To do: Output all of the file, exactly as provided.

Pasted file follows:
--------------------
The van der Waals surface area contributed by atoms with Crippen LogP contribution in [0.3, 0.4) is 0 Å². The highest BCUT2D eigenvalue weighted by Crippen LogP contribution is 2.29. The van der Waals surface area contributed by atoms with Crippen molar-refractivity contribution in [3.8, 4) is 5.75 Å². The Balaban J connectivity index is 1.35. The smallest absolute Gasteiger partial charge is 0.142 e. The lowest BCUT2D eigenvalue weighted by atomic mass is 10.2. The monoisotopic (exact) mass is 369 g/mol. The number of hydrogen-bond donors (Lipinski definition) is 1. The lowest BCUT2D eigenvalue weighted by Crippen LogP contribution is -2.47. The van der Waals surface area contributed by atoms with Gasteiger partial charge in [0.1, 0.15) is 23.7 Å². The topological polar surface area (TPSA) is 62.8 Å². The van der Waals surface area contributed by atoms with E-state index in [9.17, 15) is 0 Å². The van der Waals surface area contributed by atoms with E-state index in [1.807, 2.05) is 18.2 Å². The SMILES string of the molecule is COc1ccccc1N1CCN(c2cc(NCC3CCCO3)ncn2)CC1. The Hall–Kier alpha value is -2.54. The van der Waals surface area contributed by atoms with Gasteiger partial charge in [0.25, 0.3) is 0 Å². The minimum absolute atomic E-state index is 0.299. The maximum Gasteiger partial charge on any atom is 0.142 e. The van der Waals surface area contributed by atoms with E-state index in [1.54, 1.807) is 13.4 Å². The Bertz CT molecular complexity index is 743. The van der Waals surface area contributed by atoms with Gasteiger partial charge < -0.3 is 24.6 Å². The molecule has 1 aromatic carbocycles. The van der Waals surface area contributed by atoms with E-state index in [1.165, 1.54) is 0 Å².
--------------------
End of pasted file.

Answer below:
The van der Waals surface area contributed by atoms with Crippen LogP contribution in [0.3, 0.4) is 0 Å². The highest BCUT2D eigenvalue weighted by Crippen LogP contribution is 2.29. The van der Waals surface area contributed by atoms with Crippen molar-refractivity contribution in [3.8, 4) is 5.75 Å². The Balaban J connectivity index is 1.35. The smallest absolute Gasteiger partial charge is 0.142 e. The lowest BCUT2D eigenvalue weighted by atomic mass is 10.2. The monoisotopic (exact) mass is 369 g/mol. The number of hydrogen-bond donors (Lipinski definition) is 1. The lowest BCUT2D eigenvalue weighted by Crippen LogP contribution is -2.47. The van der Waals surface area contributed by atoms with Gasteiger partial charge in [0.1, 0.15) is 23.7 Å². The topological polar surface area (TPSA) is 62.8 Å². The van der Waals surface area contributed by atoms with E-state index in [9.17, 15) is 0 Å². The van der Waals surface area contributed by atoms with E-state index in [1.807, 2.05) is 18.2 Å². The SMILES string of the molecule is COc1ccccc1N1CCN(c2cc(NCC3CCCO3)ncn2)CC1. The Hall–Kier alpha value is -2.54. The van der Waals surface area contributed by atoms with Gasteiger partial charge in [0.25, 0.3) is 0 Å². The minimum absolute atomic E-state index is 0.299. The maximum Gasteiger partial charge on any atom is 0.142 e. The van der Waals surface area contributed by atoms with E-state index in [1.54, 1.807) is 13.4 Å². The Bertz CT molecular complexity index is 743. The van der Waals surface area contributed by atoms with Gasteiger partial charge < -0.3 is 24.6 Å². The molecule has 1 aromatic carbocycles. The van der Waals surface area contributed by atoms with E-state index in [1.165, 1.54) is 0 Å².